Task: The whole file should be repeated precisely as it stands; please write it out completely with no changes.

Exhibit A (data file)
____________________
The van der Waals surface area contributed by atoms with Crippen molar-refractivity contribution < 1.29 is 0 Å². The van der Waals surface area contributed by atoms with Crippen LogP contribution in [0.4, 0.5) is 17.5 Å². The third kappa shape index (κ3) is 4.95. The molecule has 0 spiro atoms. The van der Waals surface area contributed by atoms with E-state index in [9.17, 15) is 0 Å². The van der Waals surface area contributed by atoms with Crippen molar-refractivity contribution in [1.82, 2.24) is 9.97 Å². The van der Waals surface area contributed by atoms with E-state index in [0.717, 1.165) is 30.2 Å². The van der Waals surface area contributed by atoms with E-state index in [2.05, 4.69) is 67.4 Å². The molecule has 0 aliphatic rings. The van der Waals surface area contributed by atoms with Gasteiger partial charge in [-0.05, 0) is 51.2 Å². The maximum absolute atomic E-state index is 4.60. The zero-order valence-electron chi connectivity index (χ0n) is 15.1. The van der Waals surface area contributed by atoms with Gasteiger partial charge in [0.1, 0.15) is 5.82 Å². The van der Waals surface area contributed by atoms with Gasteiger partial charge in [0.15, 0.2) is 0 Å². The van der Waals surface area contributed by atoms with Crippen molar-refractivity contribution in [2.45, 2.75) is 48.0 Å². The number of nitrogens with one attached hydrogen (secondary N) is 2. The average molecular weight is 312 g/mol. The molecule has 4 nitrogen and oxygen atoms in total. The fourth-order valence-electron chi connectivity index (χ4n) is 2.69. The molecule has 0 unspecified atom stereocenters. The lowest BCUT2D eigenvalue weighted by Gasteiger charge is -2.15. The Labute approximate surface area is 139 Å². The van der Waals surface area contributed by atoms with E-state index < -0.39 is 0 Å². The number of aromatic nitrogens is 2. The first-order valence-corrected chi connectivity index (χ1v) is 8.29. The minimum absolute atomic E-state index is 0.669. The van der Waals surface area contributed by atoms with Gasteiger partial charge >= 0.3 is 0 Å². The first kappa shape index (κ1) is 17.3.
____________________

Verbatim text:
The van der Waals surface area contributed by atoms with Crippen molar-refractivity contribution < 1.29 is 0 Å². The van der Waals surface area contributed by atoms with Crippen LogP contribution in [0.4, 0.5) is 17.5 Å². The third kappa shape index (κ3) is 4.95. The molecule has 0 spiro atoms. The van der Waals surface area contributed by atoms with E-state index in [9.17, 15) is 0 Å². The van der Waals surface area contributed by atoms with Crippen molar-refractivity contribution in [1.82, 2.24) is 9.97 Å². The van der Waals surface area contributed by atoms with E-state index in [0.717, 1.165) is 30.2 Å². The van der Waals surface area contributed by atoms with E-state index in [2.05, 4.69) is 67.4 Å². The molecule has 0 aliphatic rings. The van der Waals surface area contributed by atoms with Gasteiger partial charge in [-0.05, 0) is 51.2 Å². The maximum absolute atomic E-state index is 4.60. The zero-order valence-electron chi connectivity index (χ0n) is 15.1. The van der Waals surface area contributed by atoms with Gasteiger partial charge in [0.1, 0.15) is 5.82 Å². The van der Waals surface area contributed by atoms with Gasteiger partial charge in [0.15, 0.2) is 0 Å². The van der Waals surface area contributed by atoms with Crippen molar-refractivity contribution in [2.45, 2.75) is 48.0 Å². The number of nitrogens with one attached hydrogen (secondary N) is 2. The average molecular weight is 312 g/mol. The molecule has 4 nitrogen and oxygen atoms in total. The fourth-order valence-electron chi connectivity index (χ4n) is 2.69. The molecule has 0 unspecified atom stereocenters. The lowest BCUT2D eigenvalue weighted by Gasteiger charge is -2.15. The Labute approximate surface area is 139 Å². The van der Waals surface area contributed by atoms with E-state index < -0.39 is 0 Å². The number of aromatic nitrogens is 2. The first-order valence-corrected chi connectivity index (χ1v) is 8.29. The minimum absolute atomic E-state index is 0.669. The van der Waals surface area contributed by atoms with Gasteiger partial charge >= 0.3 is 0 Å². The first kappa shape index (κ1) is 17.3.